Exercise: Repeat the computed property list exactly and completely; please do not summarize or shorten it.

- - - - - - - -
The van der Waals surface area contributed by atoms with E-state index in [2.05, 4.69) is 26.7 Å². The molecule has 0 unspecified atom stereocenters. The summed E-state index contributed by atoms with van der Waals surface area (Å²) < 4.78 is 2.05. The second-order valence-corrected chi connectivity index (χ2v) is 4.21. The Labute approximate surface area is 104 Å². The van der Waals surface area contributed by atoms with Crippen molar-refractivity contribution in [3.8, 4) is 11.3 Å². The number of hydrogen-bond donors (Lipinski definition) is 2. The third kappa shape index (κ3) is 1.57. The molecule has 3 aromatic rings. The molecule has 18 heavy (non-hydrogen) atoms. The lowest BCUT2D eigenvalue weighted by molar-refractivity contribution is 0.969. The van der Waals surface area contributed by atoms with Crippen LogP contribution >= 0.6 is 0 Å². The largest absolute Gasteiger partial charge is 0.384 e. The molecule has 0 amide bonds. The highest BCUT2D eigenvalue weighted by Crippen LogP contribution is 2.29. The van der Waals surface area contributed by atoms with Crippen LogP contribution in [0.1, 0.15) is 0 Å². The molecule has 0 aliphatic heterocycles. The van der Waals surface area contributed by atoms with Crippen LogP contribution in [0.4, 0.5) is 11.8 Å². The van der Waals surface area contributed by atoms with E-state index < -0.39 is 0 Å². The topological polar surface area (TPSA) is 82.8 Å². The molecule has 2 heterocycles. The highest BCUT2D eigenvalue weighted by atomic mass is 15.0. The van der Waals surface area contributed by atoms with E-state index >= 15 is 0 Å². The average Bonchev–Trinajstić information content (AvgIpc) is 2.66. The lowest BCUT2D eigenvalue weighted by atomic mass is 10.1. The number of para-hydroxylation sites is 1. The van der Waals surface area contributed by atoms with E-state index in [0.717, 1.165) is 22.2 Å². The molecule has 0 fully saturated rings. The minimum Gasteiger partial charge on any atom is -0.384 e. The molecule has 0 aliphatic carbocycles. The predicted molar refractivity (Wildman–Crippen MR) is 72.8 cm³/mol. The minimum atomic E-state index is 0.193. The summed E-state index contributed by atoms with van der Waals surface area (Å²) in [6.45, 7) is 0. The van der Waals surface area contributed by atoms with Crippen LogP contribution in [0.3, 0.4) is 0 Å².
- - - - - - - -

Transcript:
The van der Waals surface area contributed by atoms with E-state index in [2.05, 4.69) is 26.7 Å². The molecule has 0 unspecified atom stereocenters. The summed E-state index contributed by atoms with van der Waals surface area (Å²) < 4.78 is 2.05. The second-order valence-corrected chi connectivity index (χ2v) is 4.21. The Labute approximate surface area is 104 Å². The van der Waals surface area contributed by atoms with Crippen molar-refractivity contribution in [3.8, 4) is 11.3 Å². The number of hydrogen-bond donors (Lipinski definition) is 2. The third kappa shape index (κ3) is 1.57. The molecule has 3 aromatic rings. The molecule has 18 heavy (non-hydrogen) atoms. The lowest BCUT2D eigenvalue weighted by molar-refractivity contribution is 0.969. The van der Waals surface area contributed by atoms with Crippen LogP contribution >= 0.6 is 0 Å². The largest absolute Gasteiger partial charge is 0.384 e. The molecule has 0 amide bonds. The highest BCUT2D eigenvalue weighted by Crippen LogP contribution is 2.29. The van der Waals surface area contributed by atoms with Crippen LogP contribution in [0.1, 0.15) is 0 Å². The molecule has 0 aliphatic heterocycles. The van der Waals surface area contributed by atoms with Crippen LogP contribution in [0.4, 0.5) is 11.8 Å². The van der Waals surface area contributed by atoms with E-state index < -0.39 is 0 Å². The topological polar surface area (TPSA) is 82.8 Å². The molecule has 2 heterocycles. The highest BCUT2D eigenvalue weighted by atomic mass is 15.0. The van der Waals surface area contributed by atoms with E-state index >= 15 is 0 Å². The average Bonchev–Trinajstić information content (AvgIpc) is 2.66. The lowest BCUT2D eigenvalue weighted by atomic mass is 10.1. The number of para-hydroxylation sites is 1. The van der Waals surface area contributed by atoms with E-state index in [0.717, 1.165) is 22.2 Å². The molecule has 0 fully saturated rings. The minimum Gasteiger partial charge on any atom is -0.384 e. The molecule has 0 aliphatic carbocycles. The predicted molar refractivity (Wildman–Crippen MR) is 72.8 cm³/mol. The minimum atomic E-state index is 0.193. The summed E-state index contributed by atoms with van der Waals surface area (Å²) in [6.45, 7) is 0. The van der Waals surface area contributed by atoms with Crippen LogP contribution in [0.3, 0.4) is 0 Å².